By Brooklyn Reader

October 3, 2014, 12:58 pm

 

A table created by students participating in the exhibit "Funk, God, Jazz and Medicine: Black Radical Brooklyn"

A table created by students participating in the exhibit “Funk, God, Jazz and Medicine: Black Radical Brooklyn”

Funk, God, Jazz, and Medicine: Black Radical Brooklyn, presented by Creative Time and Weeksville Heritage Center, launched on September 20 and runs for four weeks in the neighborhoods of Crown Heights and Bed-Stuy.

Curated by Nato Thompson and Rashida Bumbray, with works by artists Xenobia BaileySimone LeighOtabenga Jones & Associates and Bradford Young, the exhibit offers site-specific workshops, videos, artist talks, clinics and print and broadcast media installations– an artistic reflection on the social infrastructures that stimulated 150 years of local Black self-determination.

“As we started talking about race and space in the way of what are the urgent conversations right now, as far as our changing landscape and contested landscape, the concept of sustainable intervention was one that emerged,” said Bumbray. “That meant not just having a pop art experience, but projects with strong community partners that can work with these artist [to] enhance and bolster what everyone is doing in supporting the history of Bed-Stuy and Crown Heights.”

Artist Xenobia Bailey who curated “Century 21: Bed-Stuy Rhapsody in Design: A Reconstruction Urban Remix in the Aesthetic of Funk”

Artist Xenobia Bailey who curated “Century 21: Bed-Stuy Rhapsody in Design: A Reconstruction Urban Remix in the Aesthetic of Funk”

Xenobia Bailey, an American artist best known for her eclectic crochet designs, was commissioned to spearhead “Century 21: Bed-Stuy Rhapsody in Design: A Reconstruction Urban Remix in the Aesthetic of Funk.” For three months, Bailey collaborated with Boys & Girls High School students to design and produce “up-cycled” furniture to outfit one of Weeksville Heritage Center’s historic Hunterfly Road homes.

“In 2013 when Creative Time approached me with this project, it was like, they were in my head, because I actually started this project in 1999,” said Bailey. “For it to be put in my hands, it was almost scary. And to work with students at BGHS was exactly what I would have fought for.”

The students learned about the history of the Weeksville settlement as the first independent settlement of free blacks in New York City. The students then created a fictional scenario for an imaginary couple moving into 21st Century Brooklyn today.

“They were art design students, an international couple that came to New York,” explained Bailey of the make-believe couple. “They barely had enough money for rent, but none for furnishing. So they started getting recycled materials from off the street, cardboard boxes, newspapers, so they designed their home. And since they were design students, they were able to get things that really supported their needs.”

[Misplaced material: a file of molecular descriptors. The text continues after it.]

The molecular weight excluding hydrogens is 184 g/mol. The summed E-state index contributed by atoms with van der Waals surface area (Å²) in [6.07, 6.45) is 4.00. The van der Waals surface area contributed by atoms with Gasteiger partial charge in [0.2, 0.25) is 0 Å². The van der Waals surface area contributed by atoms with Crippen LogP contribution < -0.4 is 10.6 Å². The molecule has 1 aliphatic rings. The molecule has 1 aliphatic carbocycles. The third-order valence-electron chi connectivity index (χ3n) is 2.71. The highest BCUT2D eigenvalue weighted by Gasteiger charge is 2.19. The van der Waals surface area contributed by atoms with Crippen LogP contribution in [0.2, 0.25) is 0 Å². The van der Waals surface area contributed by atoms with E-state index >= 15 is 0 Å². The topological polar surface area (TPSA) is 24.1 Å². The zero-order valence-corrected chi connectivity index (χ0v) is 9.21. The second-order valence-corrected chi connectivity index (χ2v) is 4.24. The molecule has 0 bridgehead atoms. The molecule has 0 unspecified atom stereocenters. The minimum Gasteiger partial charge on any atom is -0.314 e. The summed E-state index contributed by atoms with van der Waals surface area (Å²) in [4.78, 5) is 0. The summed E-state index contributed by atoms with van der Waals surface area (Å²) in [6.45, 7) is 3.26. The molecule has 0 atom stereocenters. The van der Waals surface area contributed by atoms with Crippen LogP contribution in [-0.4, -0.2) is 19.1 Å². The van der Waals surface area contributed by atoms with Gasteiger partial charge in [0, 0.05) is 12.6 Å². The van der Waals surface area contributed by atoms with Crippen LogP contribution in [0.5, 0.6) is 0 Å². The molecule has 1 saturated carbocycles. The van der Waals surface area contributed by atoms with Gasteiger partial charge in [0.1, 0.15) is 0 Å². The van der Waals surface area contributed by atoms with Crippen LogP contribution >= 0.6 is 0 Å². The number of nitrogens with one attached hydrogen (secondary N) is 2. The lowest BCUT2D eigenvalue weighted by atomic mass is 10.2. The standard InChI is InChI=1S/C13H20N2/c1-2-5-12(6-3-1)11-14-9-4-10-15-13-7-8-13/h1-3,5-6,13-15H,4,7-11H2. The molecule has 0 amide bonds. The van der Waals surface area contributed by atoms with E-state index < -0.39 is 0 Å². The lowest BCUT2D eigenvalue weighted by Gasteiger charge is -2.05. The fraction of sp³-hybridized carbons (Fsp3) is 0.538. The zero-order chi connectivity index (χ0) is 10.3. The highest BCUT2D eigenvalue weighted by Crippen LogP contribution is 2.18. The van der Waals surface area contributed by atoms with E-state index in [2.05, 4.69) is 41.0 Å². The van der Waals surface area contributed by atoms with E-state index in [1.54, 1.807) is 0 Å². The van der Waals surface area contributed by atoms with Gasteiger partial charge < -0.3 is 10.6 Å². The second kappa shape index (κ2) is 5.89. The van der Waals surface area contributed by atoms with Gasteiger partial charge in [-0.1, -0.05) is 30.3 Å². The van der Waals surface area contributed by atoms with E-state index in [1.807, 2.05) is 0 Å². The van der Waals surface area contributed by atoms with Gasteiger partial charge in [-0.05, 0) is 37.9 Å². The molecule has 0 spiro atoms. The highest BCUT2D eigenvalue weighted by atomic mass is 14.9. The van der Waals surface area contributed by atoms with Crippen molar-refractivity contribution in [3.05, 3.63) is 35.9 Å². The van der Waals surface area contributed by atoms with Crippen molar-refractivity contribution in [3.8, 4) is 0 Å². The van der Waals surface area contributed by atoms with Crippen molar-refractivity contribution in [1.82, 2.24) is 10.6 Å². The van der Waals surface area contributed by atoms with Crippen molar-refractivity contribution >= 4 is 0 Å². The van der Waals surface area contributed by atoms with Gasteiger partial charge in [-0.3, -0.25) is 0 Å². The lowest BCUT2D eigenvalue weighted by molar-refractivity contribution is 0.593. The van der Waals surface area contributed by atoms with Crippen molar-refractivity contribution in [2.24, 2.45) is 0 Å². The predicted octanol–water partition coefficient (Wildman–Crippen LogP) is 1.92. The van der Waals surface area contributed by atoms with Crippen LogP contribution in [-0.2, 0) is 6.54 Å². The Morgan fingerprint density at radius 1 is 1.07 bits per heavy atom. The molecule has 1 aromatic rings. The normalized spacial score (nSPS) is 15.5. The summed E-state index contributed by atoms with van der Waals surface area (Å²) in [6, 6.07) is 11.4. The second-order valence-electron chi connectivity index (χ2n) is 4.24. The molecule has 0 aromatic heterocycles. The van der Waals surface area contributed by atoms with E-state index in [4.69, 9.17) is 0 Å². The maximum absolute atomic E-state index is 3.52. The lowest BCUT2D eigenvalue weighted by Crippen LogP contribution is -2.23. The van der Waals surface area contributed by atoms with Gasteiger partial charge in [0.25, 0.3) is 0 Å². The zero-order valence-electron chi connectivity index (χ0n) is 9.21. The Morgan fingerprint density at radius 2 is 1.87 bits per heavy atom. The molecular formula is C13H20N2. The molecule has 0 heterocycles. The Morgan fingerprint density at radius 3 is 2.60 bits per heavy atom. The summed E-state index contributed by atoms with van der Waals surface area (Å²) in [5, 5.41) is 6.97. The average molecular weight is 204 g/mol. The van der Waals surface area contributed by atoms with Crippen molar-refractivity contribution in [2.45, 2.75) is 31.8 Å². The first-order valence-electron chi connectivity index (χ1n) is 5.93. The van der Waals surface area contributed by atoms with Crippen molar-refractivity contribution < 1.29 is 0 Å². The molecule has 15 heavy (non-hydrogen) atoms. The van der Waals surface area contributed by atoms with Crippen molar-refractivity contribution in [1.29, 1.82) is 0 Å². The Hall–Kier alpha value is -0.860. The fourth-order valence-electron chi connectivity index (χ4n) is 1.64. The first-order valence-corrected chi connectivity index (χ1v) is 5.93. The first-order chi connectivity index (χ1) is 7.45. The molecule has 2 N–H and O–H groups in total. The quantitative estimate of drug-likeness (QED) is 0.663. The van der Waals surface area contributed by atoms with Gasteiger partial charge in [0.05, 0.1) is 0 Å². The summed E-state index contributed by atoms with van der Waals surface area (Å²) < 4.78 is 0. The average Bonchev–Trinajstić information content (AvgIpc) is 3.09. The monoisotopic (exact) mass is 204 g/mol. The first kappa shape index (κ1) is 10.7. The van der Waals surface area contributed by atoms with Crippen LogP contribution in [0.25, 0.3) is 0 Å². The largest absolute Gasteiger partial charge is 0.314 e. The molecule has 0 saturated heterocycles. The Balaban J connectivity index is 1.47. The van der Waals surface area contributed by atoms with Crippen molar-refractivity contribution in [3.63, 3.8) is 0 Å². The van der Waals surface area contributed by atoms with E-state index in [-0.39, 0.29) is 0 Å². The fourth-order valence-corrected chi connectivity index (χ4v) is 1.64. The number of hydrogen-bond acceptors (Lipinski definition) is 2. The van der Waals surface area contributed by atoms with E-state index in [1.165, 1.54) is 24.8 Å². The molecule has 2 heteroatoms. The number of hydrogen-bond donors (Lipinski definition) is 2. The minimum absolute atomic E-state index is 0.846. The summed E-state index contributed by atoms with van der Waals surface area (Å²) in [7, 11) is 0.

A lamp, designed by students from recycled material for “Century 21: Bed-Stuy Rhapsody in Design: A Reconstruction Urban Remix in the Aesthetic of Funk.”

A lamp, designed by students from recycled material for “Century 21: Bed-Stuy Rhapsody in Design: A Reconstruction Urban Remix in the Aesthetic of Funk.”

There were a total of 60 students from across three different classes, ages 14-17, working on the project. Each student designed three objects. What was included in the exhibit was a chair, a table, a bookshelf, a lamp, a blanket and a few other smaller items that helped add to the character of the house.

“Of course we couldn’t incorporate all of the creative things they designed, but I was amazed at their level of sophistication,” said Bailey. “They [didn’t] have to be taught; they just needed to be shown how to use their tools. I just let them go. And they all had this very beautiful, very sophisticated contemporary African-American aesthetic.

A coffee table, designed by students from recycled material for “Century 21: Bed-Stuy Rhapsody in Design: A Reconstruction Urban Remix in the Aesthetic of Funk.”

A set of coffee tables, designed by students from recycled material for “Century 21: Bed-Stuy Rhapsody in Design: A Reconstruction Urban Remix in the Aesthetic of Funk.”

“This project opened up something for me,” said Bailey. “I want these young people to realize that they have an aesthetic that people will come to them for. I wanted to teach the students to embrace their uniqueness for their own, cultural equity.”

Funk, God, Jazz, and Medicine: Black Radical Brooklyn, runs through October 12. All four installations are open Fridays through Sunday, 12:00pm – 6:00pm. For more information on the exhibit, visit Creative Time’s website.

To read about the “jazz” portion of the exhibit through “OJ Radio,” installation, click here. To read about the “medicine” portion of the exhibit, realized through “The Free People’s Medical Clinic,” click here.


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